Monkey Business: A Long Layover at Batu Caves Malaysia

Batu Caves in Kuala Lumpur Malaysia

Gratefully, the woman at the tourist information center enlightened us about the expensive taxi fares and suggested taking public transportation to explore Kuala Lumpur efficiently. With a 13-hour long layover in Malaysia, and a concise checklist of attractions, we eagerly accepted her advice. Handing me a subway map leading to the iconic Batu Caves, she expertly directed us to the nearby train station, ensuring our brief visit would be memorable and budget-friendly.

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Muslim-Mosque-in-Kuala-Lumpur-1024x498 Monkey Business: A Long Layover at Batu Caves Malaysia

A Long Layover in Malaysia

Batu Caves 

We had planned on taking a taxi from the airport to the popular Hindu Batu Caves just outside the city. The caves are located 13 km north of the city and are extremely easy to find. Take KLIA2 to KL Sentral. Then switch to line 2 (Port Klang) and ride it to the end of the line. Finally when you step off the train right in front of the cave entrance.

The train is very slow. The trip took about 35-40 minutes one way and costs roughly 37 Ringgit or about $6.50 USD each way. However, entry into the Batu Caves is free of charge.

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Trickster Monkeys

We crossed the street, passing by a few local ladies selling jewelry. Just past the entry gate is a magnificent 50-foot green statue. Hanuman the trickster monkey, offers a foreshadowing of what lies a few hundred feet down the road.

We pass a pond full of the biggest koi fish I’ve ever seen. Then stroll past stalls stacked high with sweet and sticky treats: Gulab jamuns, Jaleebi, and Ladoo. And some I don’t recognize. We kept walking and a few moments later we could see patches of glittery gold peeking out from the trees.

Rounding the corner, we stopped in our tracks. Standing in awe before the humongous golden statue of Lord Murugan. To its right, a daunting staircase of 272 steep stairs that rose to the sacred cathedral caves at Batu.

Lord Murugan

The Lord Murugan Statue is 140 ft high and is the world’s tallest statue of the Hindu deity outside of India and cost more than $350 million to build.

The Batu Caves sit on a limestone hill formed 400 million years ago. They are located just outside of Kuala Lumpur in Selangor, Malaysia, and are dedicated to Lord Murugan, the Hindu God of War.

We began the climb in the humid December heat along with the throng of other visitors both foreign and local. Many of the latter jumped from post to post on all fours, pulled one another tails, and scattered to and fro with reckless abandon.

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Monkey Business

Wooden steps up to the Temple Cave were built in 1920 and later replaced by concrete ones– inhabited by a couple of families of monkeys. However, these monkeys will snatch your bag and run if you aren’t watching. I watched it happen no less than 3 times. The first time I had just entered the complex and almost was rained on by discarded noodles. So you would think Asian monkeys liked noodles. But I guess not.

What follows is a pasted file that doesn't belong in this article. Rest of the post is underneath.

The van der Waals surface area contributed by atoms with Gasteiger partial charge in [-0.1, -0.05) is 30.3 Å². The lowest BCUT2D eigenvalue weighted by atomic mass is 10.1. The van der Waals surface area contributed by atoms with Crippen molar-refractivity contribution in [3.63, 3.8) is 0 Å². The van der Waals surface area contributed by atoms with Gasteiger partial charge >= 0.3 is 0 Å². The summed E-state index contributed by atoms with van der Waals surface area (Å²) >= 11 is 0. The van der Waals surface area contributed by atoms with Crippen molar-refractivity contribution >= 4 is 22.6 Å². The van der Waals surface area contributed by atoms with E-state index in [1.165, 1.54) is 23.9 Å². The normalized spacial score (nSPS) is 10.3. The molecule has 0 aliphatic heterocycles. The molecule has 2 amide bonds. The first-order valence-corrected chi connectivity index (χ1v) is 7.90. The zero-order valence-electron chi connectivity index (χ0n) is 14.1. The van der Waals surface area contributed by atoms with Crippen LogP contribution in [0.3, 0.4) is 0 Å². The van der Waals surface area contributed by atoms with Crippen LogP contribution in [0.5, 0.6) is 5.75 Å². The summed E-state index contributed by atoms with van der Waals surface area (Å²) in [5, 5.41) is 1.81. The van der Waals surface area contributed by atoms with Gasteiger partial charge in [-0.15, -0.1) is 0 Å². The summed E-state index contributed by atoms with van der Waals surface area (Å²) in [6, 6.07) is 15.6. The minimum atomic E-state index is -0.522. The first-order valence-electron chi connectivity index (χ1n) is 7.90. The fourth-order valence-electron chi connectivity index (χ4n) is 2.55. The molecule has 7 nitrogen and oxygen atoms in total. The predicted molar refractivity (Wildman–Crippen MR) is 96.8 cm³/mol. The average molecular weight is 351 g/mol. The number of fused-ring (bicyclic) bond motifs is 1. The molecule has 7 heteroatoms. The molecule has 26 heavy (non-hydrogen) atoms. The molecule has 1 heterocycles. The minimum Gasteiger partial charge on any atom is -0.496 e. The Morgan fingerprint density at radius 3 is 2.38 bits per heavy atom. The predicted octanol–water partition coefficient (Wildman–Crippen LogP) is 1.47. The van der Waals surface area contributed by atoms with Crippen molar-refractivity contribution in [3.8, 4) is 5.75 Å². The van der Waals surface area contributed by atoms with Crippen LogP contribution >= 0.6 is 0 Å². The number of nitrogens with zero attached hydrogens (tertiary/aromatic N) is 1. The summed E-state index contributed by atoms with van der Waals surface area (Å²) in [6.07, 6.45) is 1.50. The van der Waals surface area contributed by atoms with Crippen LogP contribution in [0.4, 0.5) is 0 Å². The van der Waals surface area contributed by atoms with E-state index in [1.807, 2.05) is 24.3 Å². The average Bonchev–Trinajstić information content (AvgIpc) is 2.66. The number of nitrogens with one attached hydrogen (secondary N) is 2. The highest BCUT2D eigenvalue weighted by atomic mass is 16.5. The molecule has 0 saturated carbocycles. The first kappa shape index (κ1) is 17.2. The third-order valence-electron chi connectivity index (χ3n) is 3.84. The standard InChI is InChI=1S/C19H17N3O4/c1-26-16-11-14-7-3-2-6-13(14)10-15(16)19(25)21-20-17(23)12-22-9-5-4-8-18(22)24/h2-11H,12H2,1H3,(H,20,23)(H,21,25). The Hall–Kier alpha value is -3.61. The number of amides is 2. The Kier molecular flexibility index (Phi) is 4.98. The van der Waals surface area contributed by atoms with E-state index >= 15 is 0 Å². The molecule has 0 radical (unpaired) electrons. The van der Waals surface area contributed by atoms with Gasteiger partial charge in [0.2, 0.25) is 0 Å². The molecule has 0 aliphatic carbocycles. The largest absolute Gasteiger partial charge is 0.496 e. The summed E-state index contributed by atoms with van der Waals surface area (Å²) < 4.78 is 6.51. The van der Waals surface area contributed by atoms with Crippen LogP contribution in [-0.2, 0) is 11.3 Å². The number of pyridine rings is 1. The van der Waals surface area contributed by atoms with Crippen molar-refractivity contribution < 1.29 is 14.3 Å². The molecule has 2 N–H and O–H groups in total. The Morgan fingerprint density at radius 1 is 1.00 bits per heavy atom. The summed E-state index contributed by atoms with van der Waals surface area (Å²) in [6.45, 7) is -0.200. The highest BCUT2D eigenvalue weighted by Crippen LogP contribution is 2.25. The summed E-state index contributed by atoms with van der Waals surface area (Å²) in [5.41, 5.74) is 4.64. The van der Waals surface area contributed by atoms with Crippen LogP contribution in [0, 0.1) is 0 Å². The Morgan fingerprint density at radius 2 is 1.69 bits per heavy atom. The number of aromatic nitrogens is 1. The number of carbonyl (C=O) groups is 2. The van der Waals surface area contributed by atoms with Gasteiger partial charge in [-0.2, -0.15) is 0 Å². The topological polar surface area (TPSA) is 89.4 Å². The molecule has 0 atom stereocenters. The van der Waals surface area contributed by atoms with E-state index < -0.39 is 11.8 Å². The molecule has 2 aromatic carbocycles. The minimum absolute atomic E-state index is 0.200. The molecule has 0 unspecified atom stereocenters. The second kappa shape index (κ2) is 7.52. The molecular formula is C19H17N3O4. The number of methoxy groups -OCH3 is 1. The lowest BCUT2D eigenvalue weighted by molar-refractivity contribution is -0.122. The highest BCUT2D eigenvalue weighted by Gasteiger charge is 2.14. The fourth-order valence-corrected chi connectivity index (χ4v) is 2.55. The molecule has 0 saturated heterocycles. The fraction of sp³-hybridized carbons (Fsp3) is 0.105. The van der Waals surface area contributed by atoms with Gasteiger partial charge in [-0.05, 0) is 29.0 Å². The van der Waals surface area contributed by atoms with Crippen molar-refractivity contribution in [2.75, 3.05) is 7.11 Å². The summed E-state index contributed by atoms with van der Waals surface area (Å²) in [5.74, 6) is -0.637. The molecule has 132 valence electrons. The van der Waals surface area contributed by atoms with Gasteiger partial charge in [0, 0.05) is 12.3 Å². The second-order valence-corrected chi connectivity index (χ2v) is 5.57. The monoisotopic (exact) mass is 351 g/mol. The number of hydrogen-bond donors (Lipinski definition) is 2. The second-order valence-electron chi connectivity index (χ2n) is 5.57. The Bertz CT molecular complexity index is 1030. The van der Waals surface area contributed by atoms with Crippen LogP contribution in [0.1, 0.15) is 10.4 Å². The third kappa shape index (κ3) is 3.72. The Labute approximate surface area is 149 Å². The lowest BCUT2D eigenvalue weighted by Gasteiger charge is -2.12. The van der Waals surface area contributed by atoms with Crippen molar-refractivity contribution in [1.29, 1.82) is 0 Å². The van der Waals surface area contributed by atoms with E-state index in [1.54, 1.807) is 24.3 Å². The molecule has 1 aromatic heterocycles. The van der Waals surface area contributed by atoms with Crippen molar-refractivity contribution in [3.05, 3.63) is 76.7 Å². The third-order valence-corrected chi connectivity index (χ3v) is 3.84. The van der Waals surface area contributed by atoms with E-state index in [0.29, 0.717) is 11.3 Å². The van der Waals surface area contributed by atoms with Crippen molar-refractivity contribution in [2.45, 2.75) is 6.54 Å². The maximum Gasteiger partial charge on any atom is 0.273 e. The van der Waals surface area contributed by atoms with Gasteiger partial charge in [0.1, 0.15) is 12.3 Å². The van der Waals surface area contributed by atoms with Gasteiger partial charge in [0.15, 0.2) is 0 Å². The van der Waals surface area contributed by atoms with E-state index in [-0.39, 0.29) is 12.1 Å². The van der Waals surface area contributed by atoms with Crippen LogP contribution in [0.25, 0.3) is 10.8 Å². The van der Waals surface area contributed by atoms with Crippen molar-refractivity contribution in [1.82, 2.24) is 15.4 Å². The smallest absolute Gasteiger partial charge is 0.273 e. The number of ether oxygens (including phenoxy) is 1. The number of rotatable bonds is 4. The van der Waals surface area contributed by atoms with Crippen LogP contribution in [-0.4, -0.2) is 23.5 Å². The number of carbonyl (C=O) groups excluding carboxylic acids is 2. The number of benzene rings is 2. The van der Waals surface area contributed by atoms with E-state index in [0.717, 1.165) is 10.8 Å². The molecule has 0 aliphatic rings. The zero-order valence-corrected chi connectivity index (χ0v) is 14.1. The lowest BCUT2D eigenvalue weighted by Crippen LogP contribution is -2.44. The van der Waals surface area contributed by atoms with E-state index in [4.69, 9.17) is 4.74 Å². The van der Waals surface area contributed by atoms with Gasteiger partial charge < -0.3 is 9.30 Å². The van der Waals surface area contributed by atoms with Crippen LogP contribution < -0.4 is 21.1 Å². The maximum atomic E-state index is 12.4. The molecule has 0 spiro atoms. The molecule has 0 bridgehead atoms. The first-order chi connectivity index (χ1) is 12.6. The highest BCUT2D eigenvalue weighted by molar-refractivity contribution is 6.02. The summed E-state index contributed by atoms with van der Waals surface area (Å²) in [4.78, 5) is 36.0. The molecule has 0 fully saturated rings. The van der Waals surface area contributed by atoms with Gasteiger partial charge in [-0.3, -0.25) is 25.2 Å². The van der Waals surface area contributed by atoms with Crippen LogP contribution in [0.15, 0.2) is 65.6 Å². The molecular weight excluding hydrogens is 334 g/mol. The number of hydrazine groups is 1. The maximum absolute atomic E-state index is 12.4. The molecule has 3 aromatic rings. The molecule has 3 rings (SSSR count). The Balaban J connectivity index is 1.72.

Of the various cave temples that comprise the site, the largest is the temple cave. It’s hollow with tons of odd-shaped formations and shrines. The caves were not always considered holy. Initially, they were excavated for the bat guano left by the more than 200,000 fruit and insect-eating bats still residing in the dark cave. (Group tours are available for 30 Roppongi.)

At the base of the hill are two more cave temples, Art Gallery Cave and Museum Cave, full of Hindu statues and paintings. This complex was renovated and opened as the Cave Villa in 2008. Many of the shrines relate to the story of Lord Murugan’s victory over a demon. An audio tour is available to visitors.

A Few Things to Keep in Mind

  • There are several food stalls and souvenir shops within the temple area.
  • Entrance into the caves is completely free, but they do accept donations.
  • Be modest in appearance, or be prepared to cover up your legs with a sari at the entrance. The saris/ scarfs are free.
  • Don’t put your bag down, the monkeys will snatch it up if they think or smell food.
  • Use common sense when approaching the monkeys. They may not seem wild, but they are not pets either.
  • Be respectful and remove your shoes if you enter the temple at the entrance.
  • Remember this is a religious site.
  • Apps like Hopper and Matrix Airfare Search to find great prices on layover flights.

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34 thoughts on “Monkey Business: A Long Layover at Batu Caves Malaysia

  1. I never knew there was an audio guide available, I should go check it out the next time. Did you enjoy Batu Caves? It’s just an hour from where I live, and it’s just a place I take for granted. It is quite a remarkable place!

    1. It was a fun excursion into Kuala Lumpur. Its easy to get to get too and who doesn’t love watching monkeys play??

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